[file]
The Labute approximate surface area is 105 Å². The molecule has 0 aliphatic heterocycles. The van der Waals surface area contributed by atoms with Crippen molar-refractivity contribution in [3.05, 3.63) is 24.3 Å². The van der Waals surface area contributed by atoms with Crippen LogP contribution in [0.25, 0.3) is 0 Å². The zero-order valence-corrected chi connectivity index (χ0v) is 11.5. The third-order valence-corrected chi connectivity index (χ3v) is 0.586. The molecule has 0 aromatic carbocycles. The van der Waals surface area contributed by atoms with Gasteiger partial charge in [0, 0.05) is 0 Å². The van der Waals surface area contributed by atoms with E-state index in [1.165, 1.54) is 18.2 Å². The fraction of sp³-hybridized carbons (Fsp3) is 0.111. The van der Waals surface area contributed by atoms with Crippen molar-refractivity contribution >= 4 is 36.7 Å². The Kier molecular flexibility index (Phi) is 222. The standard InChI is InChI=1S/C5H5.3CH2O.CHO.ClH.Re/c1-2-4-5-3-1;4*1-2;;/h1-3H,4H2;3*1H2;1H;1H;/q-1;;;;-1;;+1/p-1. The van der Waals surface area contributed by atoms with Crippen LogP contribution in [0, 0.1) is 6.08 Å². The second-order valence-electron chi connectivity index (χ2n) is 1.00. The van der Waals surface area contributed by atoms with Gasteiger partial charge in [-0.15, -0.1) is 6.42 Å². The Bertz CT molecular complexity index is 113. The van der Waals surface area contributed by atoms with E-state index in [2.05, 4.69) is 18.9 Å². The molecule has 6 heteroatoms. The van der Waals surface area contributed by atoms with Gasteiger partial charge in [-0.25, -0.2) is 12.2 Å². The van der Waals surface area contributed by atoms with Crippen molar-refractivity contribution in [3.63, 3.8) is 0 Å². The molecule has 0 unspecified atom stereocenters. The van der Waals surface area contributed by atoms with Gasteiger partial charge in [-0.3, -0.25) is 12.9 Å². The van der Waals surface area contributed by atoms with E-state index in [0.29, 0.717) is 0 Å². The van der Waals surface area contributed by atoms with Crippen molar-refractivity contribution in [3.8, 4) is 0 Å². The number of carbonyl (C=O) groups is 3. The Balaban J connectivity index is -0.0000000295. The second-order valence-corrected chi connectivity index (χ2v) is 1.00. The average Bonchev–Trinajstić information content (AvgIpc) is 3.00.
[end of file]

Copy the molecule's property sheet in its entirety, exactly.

The Labute approximate surface area is 105 Å². The molecule has 0 aliphatic heterocycles. The van der Waals surface area contributed by atoms with Crippen molar-refractivity contribution in [3.05, 3.63) is 24.3 Å². The van der Waals surface area contributed by atoms with Crippen LogP contribution in [0.25, 0.3) is 0 Å². The zero-order valence-corrected chi connectivity index (χ0v) is 11.5. The third-order valence-corrected chi connectivity index (χ3v) is 0.586. The molecule has 0 aromatic carbocycles. The van der Waals surface area contributed by atoms with Gasteiger partial charge in [0, 0.05) is 0 Å². The van der Waals surface area contributed by atoms with E-state index in [1.165, 1.54) is 18.2 Å². The fraction of sp³-hybridized carbons (Fsp3) is 0.111. The van der Waals surface area contributed by atoms with Crippen molar-refractivity contribution >= 4 is 36.7 Å². The Kier molecular flexibility index (Phi) is 222. The standard InChI is InChI=1S/C5H5.3CH2O.CHO.ClH.Re/c1-2-4-5-3-1;4*1-2;;/h1-3H,4H2;3*1H2;1H;1H;/q-1;;;;-1;;+1/p-1. The van der Waals surface area contributed by atoms with Crippen LogP contribution in [0, 0.1) is 6.08 Å². The second-order valence-electron chi connectivity index (χ2n) is 1.00. The van der Waals surface area contributed by atoms with Gasteiger partial charge in [-0.15, -0.1) is 6.42 Å². The Bertz CT molecular complexity index is 113. The van der Waals surface area contributed by atoms with E-state index in [2.05, 4.69) is 18.9 Å². The molecule has 6 heteroatoms. The van der Waals surface area contributed by atoms with Gasteiger partial charge in [-0.25, -0.2) is 12.2 Å². The van der Waals surface area contributed by atoms with Crippen molar-refractivity contribution in [3.63, 3.8) is 0 Å². The molecule has 0 unspecified atom stereocenters. The van der Waals surface area contributed by atoms with Gasteiger partial charge in [-0.3, -0.25) is 12.9 Å². The van der Waals surface area contributed by atoms with E-state index in [0.29, 0.717) is 0 Å². The van der Waals surface area contributed by atoms with Crippen molar-refractivity contribution in [3.8, 4) is 0 Å². The number of carbonyl (C=O) groups is 3. The Balaban J connectivity index is -0.0000000295. The second-order valence-corrected chi connectivity index (χ2v) is 1.00. The average Bonchev–Trinajstić information content (AvgIpc) is 3.00.